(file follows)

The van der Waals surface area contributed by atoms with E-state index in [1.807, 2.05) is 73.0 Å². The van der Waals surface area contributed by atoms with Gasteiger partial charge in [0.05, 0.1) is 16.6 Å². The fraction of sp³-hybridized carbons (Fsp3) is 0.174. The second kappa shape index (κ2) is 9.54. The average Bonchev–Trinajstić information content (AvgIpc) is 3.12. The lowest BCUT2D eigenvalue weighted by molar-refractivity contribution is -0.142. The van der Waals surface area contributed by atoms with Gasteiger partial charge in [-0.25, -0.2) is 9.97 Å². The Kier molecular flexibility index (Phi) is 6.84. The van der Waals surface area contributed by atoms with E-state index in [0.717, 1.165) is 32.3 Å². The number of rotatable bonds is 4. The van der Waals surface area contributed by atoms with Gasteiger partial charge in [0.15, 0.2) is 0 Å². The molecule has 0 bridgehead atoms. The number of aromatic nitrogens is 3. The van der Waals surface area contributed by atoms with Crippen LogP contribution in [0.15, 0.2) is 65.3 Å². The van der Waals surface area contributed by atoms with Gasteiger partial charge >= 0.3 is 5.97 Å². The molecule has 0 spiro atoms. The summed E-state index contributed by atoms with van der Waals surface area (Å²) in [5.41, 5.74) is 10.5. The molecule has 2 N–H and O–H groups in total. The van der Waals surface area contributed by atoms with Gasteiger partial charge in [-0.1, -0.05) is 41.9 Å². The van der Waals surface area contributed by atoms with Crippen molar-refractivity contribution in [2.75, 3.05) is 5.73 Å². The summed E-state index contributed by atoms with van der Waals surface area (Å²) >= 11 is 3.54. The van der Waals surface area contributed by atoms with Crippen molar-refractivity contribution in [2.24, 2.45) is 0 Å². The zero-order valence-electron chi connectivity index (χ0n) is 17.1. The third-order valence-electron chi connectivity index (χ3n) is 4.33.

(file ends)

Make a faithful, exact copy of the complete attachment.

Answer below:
The van der Waals surface area contributed by atoms with E-state index in [1.807, 2.05) is 73.0 Å². The van der Waals surface area contributed by atoms with Gasteiger partial charge in [0.05, 0.1) is 16.6 Å². The fraction of sp³-hybridized carbons (Fsp3) is 0.174. The second kappa shape index (κ2) is 9.54. The average Bonchev–Trinajstić information content (AvgIpc) is 3.12. The lowest BCUT2D eigenvalue weighted by molar-refractivity contribution is -0.142. The van der Waals surface area contributed by atoms with Gasteiger partial charge in [-0.25, -0.2) is 9.97 Å². The Kier molecular flexibility index (Phi) is 6.84. The van der Waals surface area contributed by atoms with E-state index in [0.717, 1.165) is 32.3 Å². The number of rotatable bonds is 4. The van der Waals surface area contributed by atoms with Gasteiger partial charge in [0.15, 0.2) is 0 Å². The molecule has 0 bridgehead atoms. The number of aromatic nitrogens is 3. The van der Waals surface area contributed by atoms with Crippen LogP contribution in [0.15, 0.2) is 65.3 Å². The van der Waals surface area contributed by atoms with Gasteiger partial charge >= 0.3 is 5.97 Å². The molecule has 0 spiro atoms. The summed E-state index contributed by atoms with van der Waals surface area (Å²) in [5.41, 5.74) is 10.5. The molecule has 2 N–H and O–H groups in total. The van der Waals surface area contributed by atoms with Gasteiger partial charge in [-0.1, -0.05) is 41.9 Å². The van der Waals surface area contributed by atoms with Crippen molar-refractivity contribution in [2.75, 3.05) is 5.73 Å². The summed E-state index contributed by atoms with van der Waals surface area (Å²) >= 11 is 3.54. The van der Waals surface area contributed by atoms with Crippen molar-refractivity contribution in [2.24, 2.45) is 0 Å². The zero-order valence-electron chi connectivity index (χ0n) is 17.1. The third-order valence-electron chi connectivity index (χ3n) is 4.33.